Dhaka will always capture a bigger part of my heart and a broader part of my understandings of culture. The city may not be as artistic and aesthetically pleasing, but it will make you appreciate the little things in your life. Dhaka lets you set priorities and act on it everyday. Dhaka will disappoint you, but some days it won’t and you’ll fall in love with it. The heart of Dhaka is not what it contains but the people who make this city liveable. Culturally, Dhaka has given me the concepts of assertiveness, relationships and the importance of being there for each other. Dhaka will destroy you first and then build you up better. Compared to Kolkata, Dhaka gives you hopes with conditions. Dhaka gives you freedom with restrictions. But Kolkata?

Divided by a border, united by culture

Kolkata lets you live, in all the ways you want to. As Dhaka keeps me grounded, Kolkata gives me the wings to fly. The combination of two didn’t only help me appreciate the beauty of the Bengal, but also it gave me a strong sense of security and cultural awareness.

If these words didn’t make enough sense to you as someone who’s yet to breathe the air of Kolkata, why don’t you pack your bags and board the next flight to make sense out of it? And if by any chance, you’re reading this from Kolkata, it’s never too late to visit this cousin city at least once.

An expatriate’s Pohela Boishakh in New York

Pohela Boishakh in New York City is both weirder (and more ordinary) than you think. Weather is a big, big thing here, and although there aren’t millions of Bengalis here, nearly everyone appreciates the good tidings brought by spring (and its promise of summer).

Read more: The story of how Bengalis owe Pohela Boishakh to Mughal emperor Akbar

Far from home

Of course, there’s no Mongol Shovajatra to see in Queens. But there is Jackson Heights, which holds Pohela Boishakh celebrations every year at the Diversity Plaza. The same place is home to a variety of Bengali restaurants, such as Ittadi, which often serve their own versions of Panta and Ilish on the day.

It’s especially hard for me to find more traces of Pohela Boishakh here because I was never into celebrations myself back in Bangladesh. But we get to see people embrace the inner Bengali inside them more frequently than expected, often arranging small events in their own communities, such as those in Astoria or Ozone Park. Perhaps, absence does make the heart fonder.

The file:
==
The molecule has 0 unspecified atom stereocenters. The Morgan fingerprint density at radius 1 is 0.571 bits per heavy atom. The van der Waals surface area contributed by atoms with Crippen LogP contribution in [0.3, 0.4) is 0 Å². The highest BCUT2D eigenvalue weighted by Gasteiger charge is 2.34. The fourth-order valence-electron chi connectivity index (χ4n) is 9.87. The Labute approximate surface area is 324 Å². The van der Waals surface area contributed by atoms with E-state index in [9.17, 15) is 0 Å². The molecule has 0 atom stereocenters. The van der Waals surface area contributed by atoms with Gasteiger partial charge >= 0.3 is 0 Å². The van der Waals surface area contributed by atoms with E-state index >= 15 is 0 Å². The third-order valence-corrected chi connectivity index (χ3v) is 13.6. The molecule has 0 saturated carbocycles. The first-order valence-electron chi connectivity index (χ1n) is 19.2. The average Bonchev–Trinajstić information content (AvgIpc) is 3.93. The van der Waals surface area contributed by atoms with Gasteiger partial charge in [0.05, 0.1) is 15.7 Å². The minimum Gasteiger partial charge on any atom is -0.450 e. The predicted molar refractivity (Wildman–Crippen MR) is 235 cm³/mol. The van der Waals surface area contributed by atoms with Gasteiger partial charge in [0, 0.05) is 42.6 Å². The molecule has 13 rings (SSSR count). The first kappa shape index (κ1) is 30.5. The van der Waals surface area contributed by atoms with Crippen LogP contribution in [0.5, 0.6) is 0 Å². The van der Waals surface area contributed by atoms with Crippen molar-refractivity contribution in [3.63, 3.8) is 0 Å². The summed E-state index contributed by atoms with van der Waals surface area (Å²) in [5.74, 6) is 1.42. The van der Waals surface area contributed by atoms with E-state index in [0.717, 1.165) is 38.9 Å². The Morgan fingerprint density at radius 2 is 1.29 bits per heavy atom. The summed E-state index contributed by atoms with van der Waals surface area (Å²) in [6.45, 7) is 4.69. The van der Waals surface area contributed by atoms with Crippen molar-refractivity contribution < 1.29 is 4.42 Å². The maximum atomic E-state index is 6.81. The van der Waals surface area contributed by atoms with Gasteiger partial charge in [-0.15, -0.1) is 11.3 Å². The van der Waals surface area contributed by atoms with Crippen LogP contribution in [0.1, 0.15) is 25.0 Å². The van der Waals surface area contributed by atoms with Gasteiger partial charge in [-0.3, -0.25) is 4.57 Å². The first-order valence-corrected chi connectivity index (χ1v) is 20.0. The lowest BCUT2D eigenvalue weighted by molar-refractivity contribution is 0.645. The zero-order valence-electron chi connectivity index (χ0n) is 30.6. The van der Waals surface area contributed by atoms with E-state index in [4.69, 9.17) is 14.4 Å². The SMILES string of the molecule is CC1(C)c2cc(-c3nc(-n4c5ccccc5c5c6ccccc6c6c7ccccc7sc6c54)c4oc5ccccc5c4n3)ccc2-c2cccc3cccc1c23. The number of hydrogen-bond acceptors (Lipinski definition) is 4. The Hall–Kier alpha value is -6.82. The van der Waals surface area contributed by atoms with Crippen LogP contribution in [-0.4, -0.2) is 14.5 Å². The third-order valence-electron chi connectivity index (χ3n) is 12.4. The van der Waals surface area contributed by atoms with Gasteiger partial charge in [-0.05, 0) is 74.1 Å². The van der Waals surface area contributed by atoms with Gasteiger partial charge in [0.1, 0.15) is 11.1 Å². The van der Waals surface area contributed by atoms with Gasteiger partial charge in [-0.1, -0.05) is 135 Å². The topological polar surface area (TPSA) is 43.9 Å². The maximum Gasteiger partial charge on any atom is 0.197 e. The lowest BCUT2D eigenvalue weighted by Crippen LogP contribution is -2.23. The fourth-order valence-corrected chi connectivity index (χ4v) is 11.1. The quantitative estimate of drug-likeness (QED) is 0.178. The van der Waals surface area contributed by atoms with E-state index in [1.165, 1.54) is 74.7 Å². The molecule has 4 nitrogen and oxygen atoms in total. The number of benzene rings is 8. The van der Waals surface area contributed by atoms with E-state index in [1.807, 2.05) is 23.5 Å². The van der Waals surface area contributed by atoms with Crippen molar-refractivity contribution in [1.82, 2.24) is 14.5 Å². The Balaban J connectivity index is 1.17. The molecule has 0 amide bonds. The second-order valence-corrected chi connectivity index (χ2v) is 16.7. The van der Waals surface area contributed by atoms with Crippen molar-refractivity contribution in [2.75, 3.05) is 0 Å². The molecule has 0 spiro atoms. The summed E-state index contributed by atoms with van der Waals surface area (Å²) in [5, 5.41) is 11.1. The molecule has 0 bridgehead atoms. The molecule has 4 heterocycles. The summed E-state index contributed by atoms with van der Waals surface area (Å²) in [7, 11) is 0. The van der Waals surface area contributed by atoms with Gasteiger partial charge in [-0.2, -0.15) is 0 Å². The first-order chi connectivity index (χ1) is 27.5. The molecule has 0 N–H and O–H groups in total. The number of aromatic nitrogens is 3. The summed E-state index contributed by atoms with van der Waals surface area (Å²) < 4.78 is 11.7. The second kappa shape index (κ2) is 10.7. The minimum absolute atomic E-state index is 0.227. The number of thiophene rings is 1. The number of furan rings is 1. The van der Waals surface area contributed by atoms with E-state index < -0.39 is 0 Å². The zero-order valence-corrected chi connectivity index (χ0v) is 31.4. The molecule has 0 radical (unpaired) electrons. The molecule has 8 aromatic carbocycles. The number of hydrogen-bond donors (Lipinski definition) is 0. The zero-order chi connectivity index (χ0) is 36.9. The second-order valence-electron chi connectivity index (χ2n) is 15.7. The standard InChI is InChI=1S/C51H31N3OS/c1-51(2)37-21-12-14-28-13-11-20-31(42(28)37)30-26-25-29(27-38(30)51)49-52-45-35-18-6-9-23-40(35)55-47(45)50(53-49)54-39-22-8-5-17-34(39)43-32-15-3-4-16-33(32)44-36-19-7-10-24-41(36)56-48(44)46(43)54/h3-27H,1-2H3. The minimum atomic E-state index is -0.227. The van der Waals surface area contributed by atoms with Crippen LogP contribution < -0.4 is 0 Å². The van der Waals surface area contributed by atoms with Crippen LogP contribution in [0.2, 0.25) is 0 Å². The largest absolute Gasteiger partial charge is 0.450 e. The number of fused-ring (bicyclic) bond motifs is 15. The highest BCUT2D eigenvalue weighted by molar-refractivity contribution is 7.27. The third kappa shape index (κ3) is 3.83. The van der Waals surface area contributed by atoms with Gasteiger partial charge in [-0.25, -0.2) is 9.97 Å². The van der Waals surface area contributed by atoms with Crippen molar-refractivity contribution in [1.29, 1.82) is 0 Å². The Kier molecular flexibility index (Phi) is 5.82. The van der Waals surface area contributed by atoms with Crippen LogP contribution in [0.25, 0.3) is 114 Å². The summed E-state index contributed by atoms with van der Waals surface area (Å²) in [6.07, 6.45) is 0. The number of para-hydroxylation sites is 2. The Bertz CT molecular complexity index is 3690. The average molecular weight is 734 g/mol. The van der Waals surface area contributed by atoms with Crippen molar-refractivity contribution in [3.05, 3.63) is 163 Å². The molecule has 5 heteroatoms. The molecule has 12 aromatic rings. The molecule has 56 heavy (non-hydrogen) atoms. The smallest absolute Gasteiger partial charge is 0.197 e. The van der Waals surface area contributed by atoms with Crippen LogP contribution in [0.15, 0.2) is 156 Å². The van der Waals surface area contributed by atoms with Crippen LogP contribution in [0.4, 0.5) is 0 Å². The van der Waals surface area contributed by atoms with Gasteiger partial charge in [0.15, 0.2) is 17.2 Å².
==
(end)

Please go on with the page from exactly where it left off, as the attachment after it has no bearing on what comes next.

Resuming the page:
Pohela Boishakh is just one festival

There are other ways to celebrate spring too. Sakura festival celebrates the coming of spring (and cherry blossoms), taking place throughout 28th to 29th April. There’s already been a Cherry Blossom festival on Roosevelt Island, but the only train station on the island was swarmed with people afterwards, as escalators broke down and trains arrived infrequently. The MTA later rerouted other trains to the island station to relieve overcrowding, while the police helped to direct and control the crowds.

So far, I have only had one fried Hilsa fish and some sweets. Dieting doesn’t really allow me to stuff myself, but it was pretty good, all things considered. If you happen to live abroad as well, do let us know how you are spending your Noboborsho today. Especially if you have weird and exciting stories to share.

The story of how Bengalis owe Pohela Boishakh to Mughal emperor Akbar

It’s that time of the year again. Pohela Boishakh is tomorrow. As usual the country will welcome the Bengali new year 1426 with music, parades and day-long celebrations.

Even though every year we engage in the celebration of a day that is unique to our own heritage, we seem to have forgotten where it all started. In fact, we owe our very own holiday to the Mughal emperor Akbar.

Here’s how emperor Akbar invented the modern Bengali calendar.

A new religion?

Source: Creative Commons

During his tenure, Mughal emperor Akbar had set up one of the most powerful empires in the world. The seed of aspiration that emperor Babur had sowed when he first came to Hindustan had bloomed into a strong rooted tree by Akbar’s time.

With his empire and his hold over Hindustan secure, Akbar shifted his priorities to a more intellectual side of things.

His interest in religions and theology eventually prompted him to come up with his own new religion. It had elements of both Islam and Hinduism. Amartya Sen believes that a new lunisolar calendar was a part of his plan to float this new religion.

Taxation: The higher motive

But a different group of historians, perhaps more authentic accounts, suggest that Akbar had a higher motive than religion; taxes. Since the mughal empire followed the Islamic lunar calendar, it often posed a conflict with the common subjects as the lunar calendar was not in sync with the on and off seasons for cultivation in India. For the ease of his taxmen, Akbar ordered his astrologists to take the Islamic lunar calendar and prevalent solar calendar in India, combine them, and come up with a new lunisolar calendar.

Tarikh-e-Ilahi

This new calendar, known as Tarikh-e-Ilahi, was introduced all over India. But just like Akbar’s newly introduced religion, Din-e-Ilahi, this too didn’t last after his reign. Except for Bengal. In Bengal, this new calendar became an integral and useful part of daily Agriculture and the local Hindu religion.

The calendar that was invented by Akbar and introduced all over India has now become the sole identity of the Bengali nation and culture. This Pohela Boishakh, let’s take some time to remember the emperor who gifted us an integral part of our national identity. Literally. Shubho Noboborsho.